It is far more important that as a modern society we focus on the human factors that occur in face-to-face discussions during episodes of hospitalization and severe illness, which lead to these important discussions not being addressed. And one of the main challenges is talking openly, plainly and frankly about death, when patients have life-limiting, palliative illnesses. So let's start out by being honest about our awkwardness. If you sat opposite me in a train and I started a conversation with 'Where would you like to die and who would be with you when it happens,' you'd probably skip to the next train compartment. Maybe social media are gradually challenging the taboo of talking about death and dying, and so I am glad that many doctors, nurses and patients are now able to contribute their views via hashtags like #EOLCare and charities like Dying Matters.

The report and the reaction in the media coincide with the start of Dying Matters Awareness week. And perhaps this is quite a good starting point for the Big Conversation; there is much work to be done. Part of this will be a discussion about our attitudes to interventional medical procedures towards the end of life. I have given CPR and it has been successful, but in the context of advanced, palliative illness it hasn't, and it has been harrowing to administer and go through. Somehow, we need to communicate this better, and in Wales, for example, we have produced videos as part of the #TalkCPR campaign to bring this across, as well as a video and resource website called

It is also important to state some aspects relevant to DNACPR forms:

• Doctors do not have to give CPR. It is a clinical decision dictated by the arising medical situation.

• Doctors have to ask express permission of a patient to discuss any aspect of their medical care, including DNACPR forms, with their relatives and/or proxy, and patients can express a preference that this does not happen.

• CPR rarely works in patients with palliative illness. I have outlined the low rates of success in another article on this topic in the Guardian

And while we are clarifying some misconceptions in the popular media:

Patients in the UK do not have to sign their own DNACPR forms

If a medical team feels that CPR is not appropriate and would only cause severe suffering during a natural dying event in a patient with advanced, terminal illness, then they can make a decision to allow a natural death free from some aspects of medical intervention, like CPR, but with an emphasis on others, like intravenous antibiotics to reverse a pneumonia. So the patient will still receive all care that is required, which can include blood products, antibiotics, pain relief, even chemotherapy, radiotherapy, dialysis, etc.

Of course, the decision whether to give CPR to someone, or not, has to be very confident and, ideally, made in advance of the need for CPR arising, i.e. anticipatorily. If it hasn't and a patient arrests, then the CPR versus DNACPR decision has to happen very swiftly at that moment in time. Ward 5 in a hospital may put out a 'crash call' for a patient, seconds later the on-call cardiac arrest team arrives. The members of this emergency team do not know the patient, and in most cases a split second decision is made to administer immediate and forceful CPR, whoever the patient is. This is often witnessed by the family, who stand by while the chest is compressed and high voltage electric currents are administered to the bare chest and large needles and cannulas are inserted into veins and arteries. Had there been a well-documented DNACPR order in this patient's notes, it would have constituted in many ways a letter from one doctor to another:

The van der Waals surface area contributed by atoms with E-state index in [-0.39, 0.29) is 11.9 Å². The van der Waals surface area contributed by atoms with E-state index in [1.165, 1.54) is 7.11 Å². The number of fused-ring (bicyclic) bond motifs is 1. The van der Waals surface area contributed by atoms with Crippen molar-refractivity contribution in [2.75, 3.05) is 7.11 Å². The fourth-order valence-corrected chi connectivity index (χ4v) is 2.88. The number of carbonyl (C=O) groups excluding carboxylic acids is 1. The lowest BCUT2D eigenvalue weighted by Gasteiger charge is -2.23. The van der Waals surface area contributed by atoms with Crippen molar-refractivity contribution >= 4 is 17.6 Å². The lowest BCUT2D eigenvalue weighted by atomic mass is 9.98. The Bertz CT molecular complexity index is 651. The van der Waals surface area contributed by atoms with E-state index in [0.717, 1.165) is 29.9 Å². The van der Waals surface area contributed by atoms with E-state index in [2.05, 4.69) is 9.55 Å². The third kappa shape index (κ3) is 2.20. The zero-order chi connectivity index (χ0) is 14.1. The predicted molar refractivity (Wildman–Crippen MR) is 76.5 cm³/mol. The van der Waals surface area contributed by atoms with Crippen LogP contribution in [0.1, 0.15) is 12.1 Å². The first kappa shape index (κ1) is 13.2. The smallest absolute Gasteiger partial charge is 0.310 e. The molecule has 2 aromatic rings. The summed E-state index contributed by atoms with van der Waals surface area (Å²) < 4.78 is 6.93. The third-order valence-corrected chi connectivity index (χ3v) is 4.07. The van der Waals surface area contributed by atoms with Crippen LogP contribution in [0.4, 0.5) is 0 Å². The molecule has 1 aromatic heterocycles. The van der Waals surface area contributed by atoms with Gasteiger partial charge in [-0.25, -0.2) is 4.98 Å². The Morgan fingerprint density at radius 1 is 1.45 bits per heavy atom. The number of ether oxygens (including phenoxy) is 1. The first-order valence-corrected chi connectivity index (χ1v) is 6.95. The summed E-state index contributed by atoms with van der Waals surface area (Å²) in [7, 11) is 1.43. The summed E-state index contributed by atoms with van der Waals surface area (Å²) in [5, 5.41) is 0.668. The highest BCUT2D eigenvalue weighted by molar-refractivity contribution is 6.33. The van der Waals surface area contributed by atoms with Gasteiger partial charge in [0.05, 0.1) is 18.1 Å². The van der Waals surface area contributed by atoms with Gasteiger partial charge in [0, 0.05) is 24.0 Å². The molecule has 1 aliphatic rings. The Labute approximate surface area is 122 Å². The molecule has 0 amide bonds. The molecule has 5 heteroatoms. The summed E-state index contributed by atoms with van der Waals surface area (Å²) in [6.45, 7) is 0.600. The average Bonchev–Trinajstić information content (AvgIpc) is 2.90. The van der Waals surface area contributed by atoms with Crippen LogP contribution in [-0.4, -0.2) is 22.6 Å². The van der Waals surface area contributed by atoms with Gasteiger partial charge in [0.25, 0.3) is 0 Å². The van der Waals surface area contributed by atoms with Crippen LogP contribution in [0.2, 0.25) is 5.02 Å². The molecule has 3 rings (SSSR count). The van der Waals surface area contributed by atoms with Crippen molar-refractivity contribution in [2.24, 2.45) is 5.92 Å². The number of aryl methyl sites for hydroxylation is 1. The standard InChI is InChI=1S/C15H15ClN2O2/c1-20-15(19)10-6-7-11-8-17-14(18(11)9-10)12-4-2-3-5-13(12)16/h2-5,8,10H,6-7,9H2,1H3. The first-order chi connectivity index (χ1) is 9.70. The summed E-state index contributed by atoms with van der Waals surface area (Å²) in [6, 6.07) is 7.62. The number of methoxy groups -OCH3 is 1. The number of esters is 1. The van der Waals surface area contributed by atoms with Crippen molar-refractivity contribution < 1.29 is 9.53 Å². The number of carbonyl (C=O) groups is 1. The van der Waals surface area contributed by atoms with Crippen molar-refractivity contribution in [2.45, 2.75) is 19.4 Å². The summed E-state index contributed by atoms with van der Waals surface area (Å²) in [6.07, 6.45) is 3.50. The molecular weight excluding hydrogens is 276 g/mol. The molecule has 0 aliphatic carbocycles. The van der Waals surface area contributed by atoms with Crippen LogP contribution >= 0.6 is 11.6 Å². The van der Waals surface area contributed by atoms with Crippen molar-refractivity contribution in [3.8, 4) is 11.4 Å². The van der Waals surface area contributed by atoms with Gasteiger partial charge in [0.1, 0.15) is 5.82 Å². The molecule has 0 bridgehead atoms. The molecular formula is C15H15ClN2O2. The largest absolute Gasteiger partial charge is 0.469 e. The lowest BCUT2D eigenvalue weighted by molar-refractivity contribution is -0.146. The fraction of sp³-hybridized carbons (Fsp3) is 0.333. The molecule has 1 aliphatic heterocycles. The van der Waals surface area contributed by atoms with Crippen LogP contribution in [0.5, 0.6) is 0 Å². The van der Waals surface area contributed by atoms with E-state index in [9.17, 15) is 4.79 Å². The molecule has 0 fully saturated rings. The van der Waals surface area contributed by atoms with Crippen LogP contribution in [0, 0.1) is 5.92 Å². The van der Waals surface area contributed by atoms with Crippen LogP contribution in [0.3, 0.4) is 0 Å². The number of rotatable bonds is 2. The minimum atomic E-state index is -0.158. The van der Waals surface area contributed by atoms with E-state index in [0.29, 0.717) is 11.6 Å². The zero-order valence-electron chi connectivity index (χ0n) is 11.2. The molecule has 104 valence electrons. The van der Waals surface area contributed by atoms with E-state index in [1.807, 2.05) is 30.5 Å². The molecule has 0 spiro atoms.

'Please don't give CPR to this lady who I know well. She would not survive it and it would cause her pain. But please consider giving all other treatments to reverse any problems that may occur whilst I'm not looking after her, like blood transfusions, antibiotics etc. However if her heart and breathing stop, don't give the extreme treatment of CPR'.

So traditionally, these orders have been ways of communicating this very important decision from one doctor/nurse/team to another (on call) team. Unfortunately, these messages are sometimes not stated very clearly in medical notes and on DNACPR forms, and we need to improve. This is one very important message to take away from the Royal College of Physicians audit: whilst documentaion and discussion appears to have improved since 2013, more can and should be done.

If you have read until this point, you may be starting to realise how long it takes to explain these complexities and challenges. I can see why journalists can't face delving deeper and just opt for click-baiting headlines that will earn them a million plus hits. Not necessarily having worked in healthcare settings means there are a lot of 'unknown unknowns' for the average journalistic writer, i.e. they are often not aware of their own gaps in knowledge and context. Healthcare professionals need to engage with journalists more, perhaps via blogs and social media and portray accurately what life on the wards and in the community is actually like.

In Wales, we have a national policy on the topic of DNACPR and Allowing Natural and Anticipated Death, that is available for patients and their proxy to look at and read. The policy is called 'Sharing and Involving' and the communication strategy is called 'TalkCPR'. The idea was to make resources and videos about what CPR is and what it isn't available to patients with palliative illnesses. It should never replace a face-to-face discussion, but may inform further and act as an additional information resource. Doctors and nurses who get involved in these discussions need regular training on how to approach these sensitive serious illness discussions, and two of the videos set out to contribute to this learning.

Societal attitudes towards discussions surrounding dying and death in palliative illness are likely to change. I recently saw a lady who had read about CPR and wanted to discuss the ins and outs of the procedure in light of her many illnesses and her own life philosophy. She'd printed out the All Wales DNACPR policy from the internet. We had a really good discussion about it, involving quite a few morbid jokes. And with the advent of social media and patient empowerment, I hope we will see more patients and families coming to doctors and nurses and turning the tables: 'Doctor, can we talk about something really awkward please? My death and whether it will involve CPR? I hope you don't mind.'